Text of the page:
I hear numerous objections to what I’ve proposed about how to understand the atoning sacrifice of Jesus in his death. I know these objections quite well since I personally made most of them for decades. The only problem with these objections, at least to me, is that they can be answered quite clearly by a better, richer and fuller understanding of the Old Testament sacrificial system. If this understanding is correctly joined with the teaching given to us by the writer to the Hebrews, then we can make better sense of Jesus’ death and what happened at the cross.
I am referring to Hebrews chapter nine when I make this statement. (I will include the whole chapter here to create the context. I have also included some relevant translation notes in parentheses, notes which are particularly important to reading this chapter.)
Now even the first covenant had regulations for worship and an earthly sanctuary. 2 For a tent (tent=tabernacle) was constructed, the first one, in which were the lampstand, the table, and the bread of the Presence; this is called the Holy Place. 3 Behind the second curtain was a tent called the Holy of Holies. 4 In it stood the golden altar of incense and the ark of the covenant overlaid on all sides with gold, in which there were a golden urn holding the manna, and Aaron’s rod that budded, and the tablets of the covenant; 5 above it were the cherubim of glory overshadowing the mercy seat (mercy seat=the place of the atonement). Of these things we cannot speak now in detail.
6 Such preparations having been made, the priests go continually into the first tent to carry out their ritual duties; 7 but only the high priest goes into the second, and he but once a year, and not without taking the blood that he offers for himself and for the sins committed unintentionally by the people. 8 By this the Holy Spirit indicates that the way into the sanctuary has not yet been disclosed as long as the first tent is still standing. 9 This is a symbol (parable) of the present time, during which gifts and sacrifices are offered that cannot perfect the conscience of the worshiper, 10 but deal only with food and drink and various baptisms, regulations for the body imposed until the time comes to set things right.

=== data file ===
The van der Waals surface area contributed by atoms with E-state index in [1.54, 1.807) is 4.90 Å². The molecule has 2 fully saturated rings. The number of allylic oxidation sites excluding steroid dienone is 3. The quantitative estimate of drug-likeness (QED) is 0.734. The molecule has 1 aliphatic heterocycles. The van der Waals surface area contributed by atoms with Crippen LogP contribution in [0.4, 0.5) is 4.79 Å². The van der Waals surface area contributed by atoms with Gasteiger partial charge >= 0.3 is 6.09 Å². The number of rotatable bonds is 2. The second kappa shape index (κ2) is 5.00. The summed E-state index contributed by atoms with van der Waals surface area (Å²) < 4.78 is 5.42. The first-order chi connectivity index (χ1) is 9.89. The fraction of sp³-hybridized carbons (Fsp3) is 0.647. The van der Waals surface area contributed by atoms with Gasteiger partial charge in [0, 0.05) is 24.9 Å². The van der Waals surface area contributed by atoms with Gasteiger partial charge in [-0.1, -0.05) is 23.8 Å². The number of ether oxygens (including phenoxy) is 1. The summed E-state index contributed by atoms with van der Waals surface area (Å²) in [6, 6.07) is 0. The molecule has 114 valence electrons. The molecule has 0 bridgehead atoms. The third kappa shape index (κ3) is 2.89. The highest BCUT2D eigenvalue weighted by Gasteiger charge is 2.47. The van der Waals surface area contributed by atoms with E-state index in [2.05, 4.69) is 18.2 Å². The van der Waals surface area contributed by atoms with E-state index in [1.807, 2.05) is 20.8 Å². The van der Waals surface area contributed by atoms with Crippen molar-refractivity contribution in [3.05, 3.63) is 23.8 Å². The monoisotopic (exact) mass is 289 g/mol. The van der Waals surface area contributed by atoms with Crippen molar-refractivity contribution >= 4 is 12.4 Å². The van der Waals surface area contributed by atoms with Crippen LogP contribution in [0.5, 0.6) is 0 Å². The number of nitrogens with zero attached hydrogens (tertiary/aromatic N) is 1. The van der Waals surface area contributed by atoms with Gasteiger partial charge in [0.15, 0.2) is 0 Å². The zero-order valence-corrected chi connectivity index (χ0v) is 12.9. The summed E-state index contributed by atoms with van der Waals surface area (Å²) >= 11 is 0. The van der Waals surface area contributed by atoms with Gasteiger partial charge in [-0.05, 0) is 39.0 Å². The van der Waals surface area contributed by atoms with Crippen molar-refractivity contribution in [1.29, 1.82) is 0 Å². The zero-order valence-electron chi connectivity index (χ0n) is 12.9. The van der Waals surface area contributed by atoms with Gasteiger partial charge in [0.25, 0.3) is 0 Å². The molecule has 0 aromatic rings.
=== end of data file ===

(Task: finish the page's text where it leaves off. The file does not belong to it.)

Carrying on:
11 But when Christ came as a high priest of the good things that have come, then through the greater and perfect tent (not made with hands, that is, not of this creation), 12 he entered once for all into the Holy Place, not with the blood of goats and calves, but with his own blood, thus obtaining eternal redemption. 13 For if the blood of goats and bulls, with the sprinkling of the ashes of a heifer, sanctifies those who have been defiled so that their flesh is purified, 14 how much more will the blood of Christ, who through the eternal Spirit offered himself without blemish to God, purify our (your) conscience from dead works to worship the living God!
15 For this reason he is the mediator of a new covenant, so that those who are called may receive the promised eternal inheritance, because a death has occurred that redeems them from the transgressions under the first covenant. 16 Where a will (or covenant) is involved, the death of the one who made it must be established. 17 For a will takes effect only at death, since it is not in force as long as the one who made it is alive. 18 Hence not even the first covenant was inaugurated without blood. 19 For when every commandment had been told to all the people by Moses in accordance with the law, he took the blood of calves and goats, with water and scarlet wool and hyssop, and sprinkled both the scroll itself and all the people, 20 saying, “This is the blood of the covenant that God has ordained for you.” 21 And in the same way he sprinkled with the blood both the tent